“She just watched a bunch of people die from Ebola. She has no interest in getting it, or spreading it,” added Phillips, who says she’s confident in the protocol that Doctors Without Borders have developed for returning healthcare workers. She has colleagues in Dallas who also want to go help in the Ebola wards, but wouldn’t be able to go if there were a mandatory 21-day quarantine, as it would be too much time off from work.
Both acknowledge that the U.S. government has lagged in terms of its own Ebola protocols, however. They have no idea what kind of measures they’ll face when they’re scheduled to return in December, the nurses told friends who came to a prayer group at Vitek’s house before they took off. They had three days of training in Atlanta from the Centers for Disease Control and Prevention before their 20-hour journey to Liberia: from Atlanta to Frankfurt to Brussels to Dakar to Monrovia, then a four-hour drive through muddy roads to the clinic.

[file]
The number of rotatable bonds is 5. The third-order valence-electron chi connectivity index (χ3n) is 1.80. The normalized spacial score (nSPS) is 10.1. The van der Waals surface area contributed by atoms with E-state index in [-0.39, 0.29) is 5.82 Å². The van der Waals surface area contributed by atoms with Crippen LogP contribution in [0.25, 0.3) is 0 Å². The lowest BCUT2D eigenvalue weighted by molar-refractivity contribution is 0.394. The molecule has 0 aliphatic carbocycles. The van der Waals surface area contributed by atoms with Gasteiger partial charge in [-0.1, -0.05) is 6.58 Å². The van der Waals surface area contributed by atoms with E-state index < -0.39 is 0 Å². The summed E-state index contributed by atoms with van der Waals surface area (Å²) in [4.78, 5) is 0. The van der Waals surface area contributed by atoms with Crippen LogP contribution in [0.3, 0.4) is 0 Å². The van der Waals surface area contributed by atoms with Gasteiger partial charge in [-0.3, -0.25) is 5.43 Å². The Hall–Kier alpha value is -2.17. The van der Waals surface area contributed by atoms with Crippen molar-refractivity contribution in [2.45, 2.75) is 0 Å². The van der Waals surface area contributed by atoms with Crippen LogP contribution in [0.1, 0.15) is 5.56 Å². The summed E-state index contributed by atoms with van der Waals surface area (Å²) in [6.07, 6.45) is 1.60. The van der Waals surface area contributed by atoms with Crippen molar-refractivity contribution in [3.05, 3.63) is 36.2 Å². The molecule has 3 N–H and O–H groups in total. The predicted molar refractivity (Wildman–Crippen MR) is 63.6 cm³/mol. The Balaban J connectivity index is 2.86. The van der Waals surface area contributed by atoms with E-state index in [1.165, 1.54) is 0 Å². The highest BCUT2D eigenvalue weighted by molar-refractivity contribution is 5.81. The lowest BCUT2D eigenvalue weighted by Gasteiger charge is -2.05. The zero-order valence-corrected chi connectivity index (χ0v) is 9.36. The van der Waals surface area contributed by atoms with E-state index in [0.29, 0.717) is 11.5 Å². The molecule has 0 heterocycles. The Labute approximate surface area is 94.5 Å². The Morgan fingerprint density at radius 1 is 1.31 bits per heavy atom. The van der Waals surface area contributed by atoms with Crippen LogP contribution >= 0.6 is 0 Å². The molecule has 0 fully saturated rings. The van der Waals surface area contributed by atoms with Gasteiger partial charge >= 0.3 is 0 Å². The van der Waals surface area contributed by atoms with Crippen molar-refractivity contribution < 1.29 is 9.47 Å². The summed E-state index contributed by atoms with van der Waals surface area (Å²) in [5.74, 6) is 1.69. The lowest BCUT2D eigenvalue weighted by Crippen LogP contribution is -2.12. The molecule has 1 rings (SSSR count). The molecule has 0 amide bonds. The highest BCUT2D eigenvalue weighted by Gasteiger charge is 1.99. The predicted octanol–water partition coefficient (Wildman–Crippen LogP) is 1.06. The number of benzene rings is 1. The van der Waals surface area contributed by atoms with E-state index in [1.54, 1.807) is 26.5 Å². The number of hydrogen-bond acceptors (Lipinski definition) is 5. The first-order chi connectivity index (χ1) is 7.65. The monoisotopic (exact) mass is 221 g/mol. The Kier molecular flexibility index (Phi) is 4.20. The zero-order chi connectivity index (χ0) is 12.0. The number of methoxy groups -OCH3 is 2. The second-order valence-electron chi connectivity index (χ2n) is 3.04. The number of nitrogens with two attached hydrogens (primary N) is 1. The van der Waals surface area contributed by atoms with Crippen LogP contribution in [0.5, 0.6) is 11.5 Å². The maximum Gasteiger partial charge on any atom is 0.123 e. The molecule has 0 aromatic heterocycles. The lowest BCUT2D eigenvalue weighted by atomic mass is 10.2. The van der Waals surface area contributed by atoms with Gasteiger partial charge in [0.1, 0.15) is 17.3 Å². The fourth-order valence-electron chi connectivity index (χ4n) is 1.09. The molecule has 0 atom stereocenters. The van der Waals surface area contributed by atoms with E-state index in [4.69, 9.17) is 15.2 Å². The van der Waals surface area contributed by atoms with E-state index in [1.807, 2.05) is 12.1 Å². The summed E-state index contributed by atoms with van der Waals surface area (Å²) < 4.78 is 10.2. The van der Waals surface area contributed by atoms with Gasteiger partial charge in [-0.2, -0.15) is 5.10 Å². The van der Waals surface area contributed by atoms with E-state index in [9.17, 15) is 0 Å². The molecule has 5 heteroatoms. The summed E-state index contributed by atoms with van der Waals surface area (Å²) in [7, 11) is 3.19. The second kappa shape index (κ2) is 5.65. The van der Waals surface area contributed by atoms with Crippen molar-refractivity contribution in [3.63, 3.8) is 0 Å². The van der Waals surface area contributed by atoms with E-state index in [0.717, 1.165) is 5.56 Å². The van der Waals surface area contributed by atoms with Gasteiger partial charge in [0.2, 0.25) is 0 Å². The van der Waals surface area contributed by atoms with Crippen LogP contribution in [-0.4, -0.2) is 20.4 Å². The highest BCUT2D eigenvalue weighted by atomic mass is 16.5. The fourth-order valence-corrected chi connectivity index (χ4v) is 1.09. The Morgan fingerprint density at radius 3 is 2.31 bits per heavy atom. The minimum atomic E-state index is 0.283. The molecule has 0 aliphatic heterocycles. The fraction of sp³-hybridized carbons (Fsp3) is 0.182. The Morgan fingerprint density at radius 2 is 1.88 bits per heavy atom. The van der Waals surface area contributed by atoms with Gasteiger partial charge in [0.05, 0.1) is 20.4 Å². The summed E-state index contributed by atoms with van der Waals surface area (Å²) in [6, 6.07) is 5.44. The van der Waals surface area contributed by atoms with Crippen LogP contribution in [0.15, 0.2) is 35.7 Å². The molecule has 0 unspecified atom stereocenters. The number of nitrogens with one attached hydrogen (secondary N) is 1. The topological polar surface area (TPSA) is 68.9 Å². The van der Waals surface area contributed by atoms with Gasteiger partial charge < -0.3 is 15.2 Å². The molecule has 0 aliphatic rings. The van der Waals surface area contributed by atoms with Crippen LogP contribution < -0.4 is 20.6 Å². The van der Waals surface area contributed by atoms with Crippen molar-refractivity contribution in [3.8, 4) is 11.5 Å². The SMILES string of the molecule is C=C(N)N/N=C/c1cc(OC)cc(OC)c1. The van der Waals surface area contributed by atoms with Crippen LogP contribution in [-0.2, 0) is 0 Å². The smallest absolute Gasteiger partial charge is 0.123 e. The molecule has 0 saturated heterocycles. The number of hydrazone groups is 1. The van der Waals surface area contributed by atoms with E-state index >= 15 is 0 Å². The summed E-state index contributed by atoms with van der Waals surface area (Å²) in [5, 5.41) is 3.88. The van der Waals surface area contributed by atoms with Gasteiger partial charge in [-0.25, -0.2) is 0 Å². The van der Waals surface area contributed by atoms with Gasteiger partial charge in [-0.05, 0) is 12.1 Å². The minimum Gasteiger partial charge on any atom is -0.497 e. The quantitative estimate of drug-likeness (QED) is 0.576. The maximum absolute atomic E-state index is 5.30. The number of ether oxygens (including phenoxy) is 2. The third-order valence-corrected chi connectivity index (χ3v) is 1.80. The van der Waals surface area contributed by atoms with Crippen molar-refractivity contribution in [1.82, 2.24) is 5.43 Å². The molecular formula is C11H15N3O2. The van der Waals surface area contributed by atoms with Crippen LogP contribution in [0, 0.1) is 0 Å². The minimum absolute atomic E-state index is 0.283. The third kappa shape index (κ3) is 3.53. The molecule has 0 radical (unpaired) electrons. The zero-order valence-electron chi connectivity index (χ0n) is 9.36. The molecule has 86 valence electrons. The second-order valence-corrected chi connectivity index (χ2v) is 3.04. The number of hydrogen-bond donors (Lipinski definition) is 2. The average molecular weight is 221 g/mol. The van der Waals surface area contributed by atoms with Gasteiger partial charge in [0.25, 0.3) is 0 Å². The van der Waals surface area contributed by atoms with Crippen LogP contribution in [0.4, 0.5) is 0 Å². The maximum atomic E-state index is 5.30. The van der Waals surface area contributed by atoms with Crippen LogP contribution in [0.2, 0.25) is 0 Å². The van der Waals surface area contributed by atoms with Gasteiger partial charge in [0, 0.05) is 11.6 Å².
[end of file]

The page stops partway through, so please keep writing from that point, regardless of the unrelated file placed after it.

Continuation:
For the moment, it was time to pray.
“I pray that you would call more people to come and help, and that it would be firmly placed on the hearts of health care workers…” one friend said.
“I pray for awareness of protocols—keep their minds sharp even when they’re really tired…”
“I pray that you are with them in the midst of doubts and criticism of health-care workers…”
“We also pray this might bring a cure for Ebola…”
The nurses offered up their own prayers, too, holding hands as they sat on the couch together. “I do pray for the courage to move forward,” said Vitek. “Make us good soldiers, so we can know when is a good time to speak up and advocate, and when is a good time to just do the grunt work,” said Phillips.
One of their friends opened and closed the gathering with words from the Book of John, in which Jesus addresses his disciplines, equipping them for the journey ahead. “Rise,” she read. “Let us go from here.”